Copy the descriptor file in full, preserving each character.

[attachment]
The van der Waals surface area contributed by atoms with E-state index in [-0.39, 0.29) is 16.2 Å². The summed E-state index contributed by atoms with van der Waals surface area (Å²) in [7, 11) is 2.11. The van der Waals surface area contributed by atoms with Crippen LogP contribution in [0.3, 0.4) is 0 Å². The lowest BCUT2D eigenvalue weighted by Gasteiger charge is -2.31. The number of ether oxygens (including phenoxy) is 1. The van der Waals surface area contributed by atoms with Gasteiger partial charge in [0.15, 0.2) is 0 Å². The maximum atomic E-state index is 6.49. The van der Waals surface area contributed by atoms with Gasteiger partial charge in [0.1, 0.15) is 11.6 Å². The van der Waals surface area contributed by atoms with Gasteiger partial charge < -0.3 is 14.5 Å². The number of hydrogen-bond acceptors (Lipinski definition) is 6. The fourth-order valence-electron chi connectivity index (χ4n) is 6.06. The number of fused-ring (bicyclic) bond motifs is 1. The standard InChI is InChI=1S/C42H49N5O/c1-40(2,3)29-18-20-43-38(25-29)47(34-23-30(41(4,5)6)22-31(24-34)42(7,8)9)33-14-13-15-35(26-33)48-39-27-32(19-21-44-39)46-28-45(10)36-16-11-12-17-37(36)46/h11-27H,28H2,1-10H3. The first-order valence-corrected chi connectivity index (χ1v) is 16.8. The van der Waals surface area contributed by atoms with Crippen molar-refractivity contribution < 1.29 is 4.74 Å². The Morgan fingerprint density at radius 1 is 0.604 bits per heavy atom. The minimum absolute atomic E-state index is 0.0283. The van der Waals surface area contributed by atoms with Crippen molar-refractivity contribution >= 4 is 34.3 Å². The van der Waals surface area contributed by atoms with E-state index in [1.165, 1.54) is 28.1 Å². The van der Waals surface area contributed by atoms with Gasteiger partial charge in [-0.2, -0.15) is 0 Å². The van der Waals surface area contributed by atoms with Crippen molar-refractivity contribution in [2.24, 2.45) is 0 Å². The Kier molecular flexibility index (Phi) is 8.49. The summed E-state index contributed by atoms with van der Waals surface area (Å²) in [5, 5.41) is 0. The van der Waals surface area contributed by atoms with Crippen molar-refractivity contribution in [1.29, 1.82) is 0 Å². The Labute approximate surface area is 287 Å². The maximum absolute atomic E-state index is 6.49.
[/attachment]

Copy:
The van der Waals surface area contributed by atoms with E-state index in [-0.39, 0.29) is 16.2 Å². The summed E-state index contributed by atoms with van der Waals surface area (Å²) in [7, 11) is 2.11. The van der Waals surface area contributed by atoms with Crippen LogP contribution in [0.3, 0.4) is 0 Å². The lowest BCUT2D eigenvalue weighted by Gasteiger charge is -2.31. The number of ether oxygens (including phenoxy) is 1. The van der Waals surface area contributed by atoms with Gasteiger partial charge in [0.15, 0.2) is 0 Å². The maximum atomic E-state index is 6.49. The van der Waals surface area contributed by atoms with Gasteiger partial charge in [0.1, 0.15) is 11.6 Å². The van der Waals surface area contributed by atoms with Gasteiger partial charge < -0.3 is 14.5 Å². The number of hydrogen-bond acceptors (Lipinski definition) is 6. The fourth-order valence-electron chi connectivity index (χ4n) is 6.06. The number of fused-ring (bicyclic) bond motifs is 1. The standard InChI is InChI=1S/C42H49N5O/c1-40(2,3)29-18-20-43-38(25-29)47(34-23-30(41(4,5)6)22-31(24-34)42(7,8)9)33-14-13-15-35(26-33)48-39-27-32(19-21-44-39)46-28-45(10)36-16-11-12-17-37(36)46/h11-27H,28H2,1-10H3. The first-order valence-corrected chi connectivity index (χ1v) is 16.8. The van der Waals surface area contributed by atoms with Crippen molar-refractivity contribution < 1.29 is 4.74 Å². The Morgan fingerprint density at radius 1 is 0.604 bits per heavy atom. The minimum absolute atomic E-state index is 0.0283. The van der Waals surface area contributed by atoms with Crippen molar-refractivity contribution >= 4 is 34.3 Å². The van der Waals surface area contributed by atoms with E-state index in [1.165, 1.54) is 28.1 Å². The van der Waals surface area contributed by atoms with Gasteiger partial charge in [-0.2, -0.15) is 0 Å². The van der Waals surface area contributed by atoms with Crippen molar-refractivity contribution in [2.24, 2.45) is 0 Å². The Kier molecular flexibility index (Phi) is 8.49. The summed E-state index contributed by atoms with van der Waals surface area (Å²) in [5, 5.41) is 0. The van der Waals surface area contributed by atoms with Crippen molar-refractivity contribution in [1.29, 1.82) is 0 Å². The Labute approximate surface area is 287 Å². The maximum absolute atomic E-state index is 6.49.